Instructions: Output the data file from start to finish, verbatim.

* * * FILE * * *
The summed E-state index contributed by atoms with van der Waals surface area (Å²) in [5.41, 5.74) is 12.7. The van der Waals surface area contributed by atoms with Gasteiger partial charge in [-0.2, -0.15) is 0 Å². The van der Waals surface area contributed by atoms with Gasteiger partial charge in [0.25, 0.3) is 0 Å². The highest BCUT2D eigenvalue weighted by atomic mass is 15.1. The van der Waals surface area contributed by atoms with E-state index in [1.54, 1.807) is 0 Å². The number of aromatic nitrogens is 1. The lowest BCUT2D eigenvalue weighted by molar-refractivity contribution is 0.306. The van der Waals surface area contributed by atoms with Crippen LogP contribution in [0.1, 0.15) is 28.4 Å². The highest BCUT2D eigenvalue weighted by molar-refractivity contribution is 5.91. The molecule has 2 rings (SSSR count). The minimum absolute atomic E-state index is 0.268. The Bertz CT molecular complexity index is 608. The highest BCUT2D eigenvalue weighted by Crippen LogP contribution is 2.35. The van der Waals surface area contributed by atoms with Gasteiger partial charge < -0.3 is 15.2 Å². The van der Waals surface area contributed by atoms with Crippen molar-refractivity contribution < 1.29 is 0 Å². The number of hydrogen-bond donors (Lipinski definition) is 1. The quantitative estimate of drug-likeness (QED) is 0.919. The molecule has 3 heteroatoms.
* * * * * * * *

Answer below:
The summed E-state index contributed by atoms with van der Waals surface area (Å²) in [5.41, 5.74) is 12.7. The van der Waals surface area contributed by atoms with Gasteiger partial charge in [-0.2, -0.15) is 0 Å². The van der Waals surface area contributed by atoms with Gasteiger partial charge in [0.25, 0.3) is 0 Å². The highest BCUT2D eigenvalue weighted by atomic mass is 15.1. The van der Waals surface area contributed by atoms with E-state index in [1.54, 1.807) is 0 Å². The number of aromatic nitrogens is 1. The lowest BCUT2D eigenvalue weighted by molar-refractivity contribution is 0.306. The van der Waals surface area contributed by atoms with Crippen LogP contribution in [0.1, 0.15) is 28.4 Å². The highest BCUT2D eigenvalue weighted by molar-refractivity contribution is 5.91. The molecule has 2 rings (SSSR count). The minimum absolute atomic E-state index is 0.268. The Bertz CT molecular complexity index is 608. The highest BCUT2D eigenvalue weighted by Crippen LogP contribution is 2.35. The van der Waals surface area contributed by atoms with Gasteiger partial charge < -0.3 is 15.2 Å². The van der Waals surface area contributed by atoms with Crippen molar-refractivity contribution < 1.29 is 0 Å². The number of hydrogen-bond donors (Lipinski definition) is 1. The quantitative estimate of drug-likeness (QED) is 0.919. The molecule has 3 heteroatoms.